It’s probably not fair to make Mark Faceberg the, uh, face of technology, but…
Anyway, Axios tells us that Big Tech is now as loved as Big Tobacco (all the weird formatting is totally theirs):
Big Tech dollars may be becoming toxic in Washington.
What’s happening: The once lionized industry finds itself more and more cast as a pariah, with lawmakers comparing Big Tech to Big Tobacco during a hearing with tech CEOs last week and a key House Republican forswearing industry donations.
Yes, but: Plenty of officeholders still welcome tech contributions. And tech companies are doing their own re-assessing of how they give to candidates following the Jan. 6 Capitol riot, after which many paused donations.
The big picture: The strained relationship on both ends represents a shift in Washington, where money previously flowed between tech and lawmakers with little question.
Driving the news: The lead Republican on the House Judiciary antitrust subcommittee, Rep. Ken Buck (R-Colo.), announced last week he will stop accepting donations from Amazon, Facebook and Google.
- His counterpart on the subcommittee, Chairman David Cicilline (D-R.I.), does not accept money from corporate political action committees or companies that may be subject to scrutiny from the subcommittee.
Related (and alxo Axios):
Trust in tech — including companies specializing in AI, VR, 5G and the internet of things — fell all around the world last year, the Edelman Trust Barometer found in a massive survey of 31,000 people in 27 countries.
Driving the news: The study, provided first to Axios, is a special tech edition of data collected for the annual Trust Barometer. All-time lows, going back to comparable Edelman polling in 2012, were hit in 17 of 27 countries, including the U.S., U.K., France, China, Japan, Thailand, Brazil and Mexico.
Why it matters: High public esteem has helped protect the tech industry from critics and regulators, but that shield is weakening.
And all of this news does not include Amazon’s war on its employees and their strange Twitter Fight with members of Congress:
The company has been aggressively pushing back against criticism on Twitter lately, in some cases by directly going after politicians including Sens. Elizabeth Warren (D-Mass.) and Bernie Sanders (I-Vt.). With these tweets, Recode reports that Amazon leaders were following a “broad mandate from the very top of the company” to “fight back,” as Bezos “expressed dissatisfaction” that officials “weren’t more aggressive in how they pushed back against criticisms of the company that he and other leaders deem inaccurate or misleading…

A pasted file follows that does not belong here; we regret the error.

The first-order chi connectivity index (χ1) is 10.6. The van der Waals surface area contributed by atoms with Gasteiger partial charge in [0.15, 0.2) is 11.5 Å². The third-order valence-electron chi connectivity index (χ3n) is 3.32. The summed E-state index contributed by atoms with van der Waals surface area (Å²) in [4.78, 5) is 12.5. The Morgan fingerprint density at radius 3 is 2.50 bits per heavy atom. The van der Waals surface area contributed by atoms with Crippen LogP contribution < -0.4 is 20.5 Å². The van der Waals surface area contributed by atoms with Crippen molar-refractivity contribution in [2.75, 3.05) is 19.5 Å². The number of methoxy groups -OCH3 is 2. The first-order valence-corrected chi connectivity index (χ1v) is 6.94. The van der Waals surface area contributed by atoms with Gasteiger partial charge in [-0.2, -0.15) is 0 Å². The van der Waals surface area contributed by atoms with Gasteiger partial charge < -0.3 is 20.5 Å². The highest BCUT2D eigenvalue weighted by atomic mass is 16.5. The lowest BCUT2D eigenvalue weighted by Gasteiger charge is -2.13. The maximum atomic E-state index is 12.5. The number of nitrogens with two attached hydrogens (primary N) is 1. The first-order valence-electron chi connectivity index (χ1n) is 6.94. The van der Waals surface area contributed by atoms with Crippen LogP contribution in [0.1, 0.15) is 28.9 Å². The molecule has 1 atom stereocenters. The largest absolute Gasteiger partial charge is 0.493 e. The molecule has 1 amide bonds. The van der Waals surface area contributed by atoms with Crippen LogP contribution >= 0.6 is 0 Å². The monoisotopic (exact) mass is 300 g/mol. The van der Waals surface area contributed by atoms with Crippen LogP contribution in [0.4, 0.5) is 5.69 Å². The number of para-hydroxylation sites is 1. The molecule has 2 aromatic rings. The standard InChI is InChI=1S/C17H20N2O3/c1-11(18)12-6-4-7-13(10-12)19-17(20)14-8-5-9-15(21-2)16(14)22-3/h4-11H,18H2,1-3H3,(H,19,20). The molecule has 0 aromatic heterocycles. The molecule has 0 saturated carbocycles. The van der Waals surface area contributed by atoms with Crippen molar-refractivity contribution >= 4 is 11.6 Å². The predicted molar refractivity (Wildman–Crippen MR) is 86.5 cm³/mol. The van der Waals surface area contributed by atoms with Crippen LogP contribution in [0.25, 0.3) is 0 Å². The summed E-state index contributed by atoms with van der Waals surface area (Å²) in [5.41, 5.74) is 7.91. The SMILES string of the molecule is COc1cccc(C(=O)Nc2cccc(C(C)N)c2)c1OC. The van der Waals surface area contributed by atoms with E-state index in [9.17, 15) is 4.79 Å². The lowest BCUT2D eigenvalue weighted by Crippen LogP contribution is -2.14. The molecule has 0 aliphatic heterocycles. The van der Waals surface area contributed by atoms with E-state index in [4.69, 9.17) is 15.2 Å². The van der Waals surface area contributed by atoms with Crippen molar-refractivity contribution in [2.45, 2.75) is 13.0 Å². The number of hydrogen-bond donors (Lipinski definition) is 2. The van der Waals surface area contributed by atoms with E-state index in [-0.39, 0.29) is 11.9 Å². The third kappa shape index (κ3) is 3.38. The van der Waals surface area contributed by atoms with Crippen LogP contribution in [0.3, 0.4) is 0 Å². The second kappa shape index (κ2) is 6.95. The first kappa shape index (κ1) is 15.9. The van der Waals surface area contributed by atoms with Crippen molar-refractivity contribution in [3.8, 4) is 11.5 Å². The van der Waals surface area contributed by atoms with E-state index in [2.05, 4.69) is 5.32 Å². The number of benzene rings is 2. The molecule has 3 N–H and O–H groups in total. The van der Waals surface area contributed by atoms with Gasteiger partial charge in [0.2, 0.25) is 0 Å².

According to Recode’s report, Amazon’s suddenly very aggressive tweets raised eyebrows among some within the company. A security engineer reportedly even filed an internal support ticket flagging what they viewed as “suspicious activity” on the Amazon News Twitter account, noting the “unnecessarily antagonistic” tweets “do not match the usual content posted by this account.” Of course, the Recode report also notes that this new Twitter tone and Bezos’ directive coming amid a major union election at Amazon’s warehouse in Bessemer, Alabama, was probably not a coincidence.
And here’s one of those aggressive tweets:
If there is an upside to all of this, we’re finally seeing Amazon’s true nature (it ain’t pretty: Bezos “earned” tens of billions of Ameros since the start of the pandemic and is still trying to crush unions and spy on its employees including the contract drivers, and yes: peeing in water bottles is (allegedly) a thing); Congress is starting to not take bribes from Big Tech, and Wee the Peeple are finally seeing some of what the impacts of Google et al selling our data actually is, and maybe fighting back.